Siegel, J. (2011). Thoughts on L2 listening pedagogy. ELT Journal, 65(3), 318-321.

Siegel, J. (2011). Learner development through listening strategy training. In K. Irie & A. Stewart (Eds.), Realizing autonomy: Practice and reflection in language education contexts (pp. 78-93). Basingstoke, UK: Palgrave Macmillan.

In the future, I plan to continue investigating current methodologies in language teaching and to develop and trial other alternative ways of teaching second language listening. I’ve also recently become more interested in pragmatic development, especially concerning university students who complete study abroad experiences.

Alumni Librarians: Paul Jenkins ’83

Editor’s note: We invited Lawrence alumni who have gone into library work to share with us what they do and how they got there. Here’s the first in a series.

Paul Jenkins, '83My acquaintance with the Mudd library began during freshman orientation week. I thought I could just waltz in and get a work study job there. Little did I realize how fierce the competition was for these plum positions. It seemed like everyone wanted to work there. Long story short, I ended up pushing food tray carts in Downer for three years.

Having grown up a faculty brat (my father was a professor of English at Carleton College), I was already familiar with what a good academic library had to offer. I spent my teenage years educating myself about art history and folk songs in the Carleton stacks. After surviving the first few hectic weeks of Freshman year I began to spend lots of time, browsing the Ps and making mental notes to read all the classics that remained on my list.
Once I got the hang of student life and how to study efficiently I would spend a great deal of time during Finals Week in the stacks. This irked my classmates no end. While they crammed, I read Balzac. While they worked furiously to finish final papers, I learned more about Günter Grass.

Yes, this sounds pretty nerdy, I know, but rest assured that I was also on the soccer team and spent my fair share of time in the Viking Room.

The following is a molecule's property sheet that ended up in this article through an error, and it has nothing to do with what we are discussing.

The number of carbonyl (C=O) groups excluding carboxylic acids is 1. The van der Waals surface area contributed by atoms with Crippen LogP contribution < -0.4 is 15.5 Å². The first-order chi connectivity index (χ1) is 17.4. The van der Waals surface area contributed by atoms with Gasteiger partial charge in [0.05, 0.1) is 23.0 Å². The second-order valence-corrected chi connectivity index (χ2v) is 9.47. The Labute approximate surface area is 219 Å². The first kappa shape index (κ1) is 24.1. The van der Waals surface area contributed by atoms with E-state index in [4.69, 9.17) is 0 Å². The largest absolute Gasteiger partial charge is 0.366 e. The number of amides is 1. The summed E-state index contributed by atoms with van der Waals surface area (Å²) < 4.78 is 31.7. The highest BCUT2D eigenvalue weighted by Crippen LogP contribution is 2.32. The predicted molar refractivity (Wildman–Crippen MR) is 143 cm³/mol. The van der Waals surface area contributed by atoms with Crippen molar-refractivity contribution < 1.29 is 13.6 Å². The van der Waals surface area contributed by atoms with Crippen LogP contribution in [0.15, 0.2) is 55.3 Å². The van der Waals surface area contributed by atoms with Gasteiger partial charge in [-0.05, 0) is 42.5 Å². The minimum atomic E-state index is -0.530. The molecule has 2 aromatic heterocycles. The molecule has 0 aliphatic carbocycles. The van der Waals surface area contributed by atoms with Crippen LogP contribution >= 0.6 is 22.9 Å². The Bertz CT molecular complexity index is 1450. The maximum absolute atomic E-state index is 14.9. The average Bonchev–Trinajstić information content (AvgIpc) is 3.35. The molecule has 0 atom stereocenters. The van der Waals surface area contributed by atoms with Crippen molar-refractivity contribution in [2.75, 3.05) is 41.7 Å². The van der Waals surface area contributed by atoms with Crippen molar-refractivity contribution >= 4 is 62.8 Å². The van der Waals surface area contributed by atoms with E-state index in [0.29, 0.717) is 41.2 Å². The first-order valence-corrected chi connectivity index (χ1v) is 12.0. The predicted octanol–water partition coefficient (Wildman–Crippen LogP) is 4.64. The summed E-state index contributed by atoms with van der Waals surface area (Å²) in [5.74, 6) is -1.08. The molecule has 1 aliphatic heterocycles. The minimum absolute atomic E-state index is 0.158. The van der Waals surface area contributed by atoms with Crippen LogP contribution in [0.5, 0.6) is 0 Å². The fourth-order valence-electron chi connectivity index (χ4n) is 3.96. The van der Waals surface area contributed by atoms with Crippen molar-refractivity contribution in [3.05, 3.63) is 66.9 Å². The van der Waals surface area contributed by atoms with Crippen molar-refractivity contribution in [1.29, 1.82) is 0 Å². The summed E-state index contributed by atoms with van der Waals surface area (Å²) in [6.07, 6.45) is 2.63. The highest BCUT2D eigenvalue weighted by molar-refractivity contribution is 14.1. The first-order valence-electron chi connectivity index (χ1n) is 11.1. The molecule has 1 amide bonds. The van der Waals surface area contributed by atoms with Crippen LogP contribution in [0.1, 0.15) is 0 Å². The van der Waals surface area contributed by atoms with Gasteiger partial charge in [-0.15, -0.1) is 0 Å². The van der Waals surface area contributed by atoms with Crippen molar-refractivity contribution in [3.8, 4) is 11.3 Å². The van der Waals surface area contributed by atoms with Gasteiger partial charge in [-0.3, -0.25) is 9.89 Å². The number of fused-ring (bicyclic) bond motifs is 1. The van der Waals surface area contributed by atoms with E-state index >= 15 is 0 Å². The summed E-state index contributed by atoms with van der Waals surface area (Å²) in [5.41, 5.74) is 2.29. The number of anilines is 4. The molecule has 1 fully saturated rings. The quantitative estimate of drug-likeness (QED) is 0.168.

As graduation neared my adviser urged me to consider graduate school in German literature. I’d majored in German and spent Fall term junior year in Munich. Part of me had never felt comfortable speaking German, however. Reading it and writing it were no problem, but my natural shyness grew even worse when I spoke “auf Deutsch.”

I considered graduate programs in German, English, and Journalism before finally settling on library science. To be honest, many of my friends seemed disappointed with my choice. My father, the professor, was delighted, though. He found librarianship very useful work and free from much of the nonsense then polluting literary analysis.

I entered “library school” at UW Madison never having worked a day in a library. I knew somehow that I wanted to be there, though. What a great place to earn a living, I remember thinking. I had no idea what librarians actually did all day, of course.

During my studies at UW I quickly realized I wanted to work in academic libraries. The notion of answering questions about snowmobile repair horrified me. I was too much of a snob to consider toiling in a public library. Academic libraries seemed vaguely nobler to me. If I am honest, I will admit that working for a college or university eased my worries about never having become a professor as my father, brother, and sister had. (Despite earning only a BA at Cornell, my mother is the smartest of us all.)

My first job was at the College of Mount St Joseph (Cincinnati OH) in 1988 as the Head of Collection Development. A noble title until I realized that I had no staff. I was a department unto myself. Working with the faculty to choose books, videos, and periodicals came naturally to me. Soon nearly everyone knew me. Within three years I had been elected President of the Faculty. I became director of the library seven years after arriving. My work with the Mount faculty inspired me to write a book for the English publisher Chandos: Faculty-Librarian Relationships. After publishing another book (Richard Dyer-Bennet: The Last Minstrel) through the University Press of Mississippi, I was chosen as Distinguished Scholar of the college in 2011. The faculty liked my work enough to nominate me for the New York Times Academic Librarian award (now called I Love My Librarian) in 2006. One day later that year I was on duty at the Reference Desk when the phone came informing me that I had won. I smiled broadly and then helped a student with yet another ERIC search.

If this reportage smacks of bragging, perhaps it’s because I still feel a bit inferior to my faculty colleagues with their Ph.D.’s. I teach classes here now (History of American Protest Music, and The Beatles: Voice of a Generation) but when my students address me as “Dr. Jenkins” I cringe. I ask them to call me “Mr. Jenkins” and feel better after a few moments.

Still, I find academic librarianship a great profession, and I am grateful to my first boss who took a chance on a newly minted MLS way back in the time when the Internet was still only an idea buzzing around the brain of Al Gore.